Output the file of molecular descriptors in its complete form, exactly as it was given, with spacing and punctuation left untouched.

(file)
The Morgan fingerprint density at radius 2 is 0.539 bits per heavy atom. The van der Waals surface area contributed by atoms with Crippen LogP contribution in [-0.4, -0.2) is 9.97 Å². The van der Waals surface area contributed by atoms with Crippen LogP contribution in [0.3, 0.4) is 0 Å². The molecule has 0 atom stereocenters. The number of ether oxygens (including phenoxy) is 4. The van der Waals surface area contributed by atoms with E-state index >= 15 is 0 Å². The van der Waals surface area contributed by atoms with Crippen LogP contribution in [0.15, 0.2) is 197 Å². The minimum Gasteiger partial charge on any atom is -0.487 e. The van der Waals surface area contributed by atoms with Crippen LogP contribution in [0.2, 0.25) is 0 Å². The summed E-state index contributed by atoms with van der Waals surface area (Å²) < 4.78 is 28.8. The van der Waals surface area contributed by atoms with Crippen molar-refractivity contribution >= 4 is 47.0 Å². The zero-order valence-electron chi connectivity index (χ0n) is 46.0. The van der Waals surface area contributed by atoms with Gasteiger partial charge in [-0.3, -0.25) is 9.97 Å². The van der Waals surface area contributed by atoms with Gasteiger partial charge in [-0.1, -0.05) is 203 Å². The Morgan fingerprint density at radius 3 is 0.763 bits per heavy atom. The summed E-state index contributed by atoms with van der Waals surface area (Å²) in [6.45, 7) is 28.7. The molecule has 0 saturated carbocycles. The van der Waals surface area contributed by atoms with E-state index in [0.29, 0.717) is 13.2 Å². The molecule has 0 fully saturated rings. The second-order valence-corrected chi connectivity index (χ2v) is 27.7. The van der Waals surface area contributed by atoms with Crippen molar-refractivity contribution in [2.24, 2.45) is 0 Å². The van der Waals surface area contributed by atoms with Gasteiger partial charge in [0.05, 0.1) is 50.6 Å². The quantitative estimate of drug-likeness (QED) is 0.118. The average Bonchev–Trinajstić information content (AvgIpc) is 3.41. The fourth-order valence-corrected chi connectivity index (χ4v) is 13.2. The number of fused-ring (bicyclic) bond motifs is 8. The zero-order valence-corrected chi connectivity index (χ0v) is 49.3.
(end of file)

The Morgan fingerprint density at radius 2 is 0.539 bits per heavy atom. The van der Waals surface area contributed by atoms with Crippen LogP contribution in [-0.4, -0.2) is 9.97 Å². The van der Waals surface area contributed by atoms with Crippen LogP contribution in [0.3, 0.4) is 0 Å². The molecule has 0 atom stereocenters. The number of ether oxygens (including phenoxy) is 4. The van der Waals surface area contributed by atoms with E-state index >= 15 is 0 Å². The van der Waals surface area contributed by atoms with Crippen LogP contribution in [0.15, 0.2) is 197 Å². The minimum Gasteiger partial charge on any atom is -0.487 e. The van der Waals surface area contributed by atoms with Crippen LogP contribution in [0.2, 0.25) is 0 Å². The summed E-state index contributed by atoms with van der Waals surface area (Å²) < 4.78 is 28.8. The van der Waals surface area contributed by atoms with Crippen molar-refractivity contribution >= 4 is 47.0 Å². The zero-order valence-electron chi connectivity index (χ0n) is 46.0. The van der Waals surface area contributed by atoms with Gasteiger partial charge in [-0.3, -0.25) is 9.97 Å². The van der Waals surface area contributed by atoms with Gasteiger partial charge in [-0.1, -0.05) is 203 Å². The Morgan fingerprint density at radius 3 is 0.763 bits per heavy atom. The summed E-state index contributed by atoms with van der Waals surface area (Å²) in [6.45, 7) is 28.7. The molecule has 0 saturated carbocycles. The van der Waals surface area contributed by atoms with E-state index in [0.29, 0.717) is 13.2 Å². The molecule has 0 fully saturated rings. The second-order valence-corrected chi connectivity index (χ2v) is 27.7. The van der Waals surface area contributed by atoms with Crippen molar-refractivity contribution in [2.24, 2.45) is 0 Å². The van der Waals surface area contributed by atoms with Gasteiger partial charge in [0.05, 0.1) is 50.6 Å². The quantitative estimate of drug-likeness (QED) is 0.118. The average Bonchev–Trinajstić information content (AvgIpc) is 3.41. The fourth-order valence-corrected chi connectivity index (χ4v) is 13.2. The number of fused-ring (bicyclic) bond motifs is 8. The zero-order valence-corrected chi connectivity index (χ0v) is 49.3.